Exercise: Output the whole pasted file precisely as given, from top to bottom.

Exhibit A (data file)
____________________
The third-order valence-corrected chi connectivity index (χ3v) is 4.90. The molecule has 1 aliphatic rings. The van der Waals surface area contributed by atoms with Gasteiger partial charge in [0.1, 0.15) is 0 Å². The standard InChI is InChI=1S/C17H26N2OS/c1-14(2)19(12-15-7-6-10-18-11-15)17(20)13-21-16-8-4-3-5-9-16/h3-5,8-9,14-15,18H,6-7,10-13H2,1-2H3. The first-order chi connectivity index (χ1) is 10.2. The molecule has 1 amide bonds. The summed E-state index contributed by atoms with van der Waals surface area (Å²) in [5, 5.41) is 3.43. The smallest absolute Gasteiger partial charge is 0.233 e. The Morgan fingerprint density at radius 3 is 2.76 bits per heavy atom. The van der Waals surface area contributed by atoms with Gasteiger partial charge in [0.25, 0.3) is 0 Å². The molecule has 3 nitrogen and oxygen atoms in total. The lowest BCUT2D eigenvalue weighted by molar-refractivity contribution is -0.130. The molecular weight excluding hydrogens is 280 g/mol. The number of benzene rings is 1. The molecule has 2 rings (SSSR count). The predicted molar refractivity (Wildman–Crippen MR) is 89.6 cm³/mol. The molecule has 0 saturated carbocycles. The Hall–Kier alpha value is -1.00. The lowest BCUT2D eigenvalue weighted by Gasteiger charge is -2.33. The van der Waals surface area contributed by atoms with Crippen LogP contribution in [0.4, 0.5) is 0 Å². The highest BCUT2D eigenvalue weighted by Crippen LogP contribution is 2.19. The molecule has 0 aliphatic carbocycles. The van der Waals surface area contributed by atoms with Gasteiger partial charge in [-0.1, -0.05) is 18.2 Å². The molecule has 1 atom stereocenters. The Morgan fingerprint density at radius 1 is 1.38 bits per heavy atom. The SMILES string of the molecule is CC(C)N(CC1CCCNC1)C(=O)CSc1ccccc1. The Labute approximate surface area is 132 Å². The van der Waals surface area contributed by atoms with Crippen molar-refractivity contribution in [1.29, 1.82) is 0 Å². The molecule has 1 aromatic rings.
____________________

The third-order valence-corrected chi connectivity index (χ3v) is 4.90. The molecule has 1 aliphatic rings. The van der Waals surface area contributed by atoms with Gasteiger partial charge in [0.1, 0.15) is 0 Å². The standard InChI is InChI=1S/C17H26N2OS/c1-14(2)19(12-15-7-6-10-18-11-15)17(20)13-21-16-8-4-3-5-9-16/h3-5,8-9,14-15,18H,6-7,10-13H2,1-2H3. The first-order chi connectivity index (χ1) is 10.2. The molecule has 1 amide bonds. The summed E-state index contributed by atoms with van der Waals surface area (Å²) in [5, 5.41) is 3.43. The smallest absolute Gasteiger partial charge is 0.233 e. The Morgan fingerprint density at radius 3 is 2.76 bits per heavy atom. The van der Waals surface area contributed by atoms with Gasteiger partial charge in [0.25, 0.3) is 0 Å². The molecule has 3 nitrogen and oxygen atoms in total. The lowest BCUT2D eigenvalue weighted by molar-refractivity contribution is -0.130. The molecular weight excluding hydrogens is 280 g/mol. The number of benzene rings is 1. The molecule has 2 rings (SSSR count). The predicted molar refractivity (Wildman–Crippen MR) is 89.6 cm³/mol. The molecule has 0 saturated carbocycles. The Hall–Kier alpha value is -1.00. The lowest BCUT2D eigenvalue weighted by Gasteiger charge is -2.33. The van der Waals surface area contributed by atoms with Crippen LogP contribution in [0.4, 0.5) is 0 Å². The highest BCUT2D eigenvalue weighted by Crippen LogP contribution is 2.19. The molecule has 0 aliphatic carbocycles. The van der Waals surface area contributed by atoms with Gasteiger partial charge in [-0.1, -0.05) is 18.2 Å². The molecule has 1 atom stereocenters. The Morgan fingerprint density at radius 1 is 1.38 bits per heavy atom. The SMILES string of the molecule is CC(C)N(CC1CCCNC1)C(=O)CSc1ccccc1. The Labute approximate surface area is 132 Å². The van der Waals surface area contributed by atoms with Crippen molar-refractivity contribution in [1.29, 1.82) is 0 Å². The molecule has 1 aromatic rings.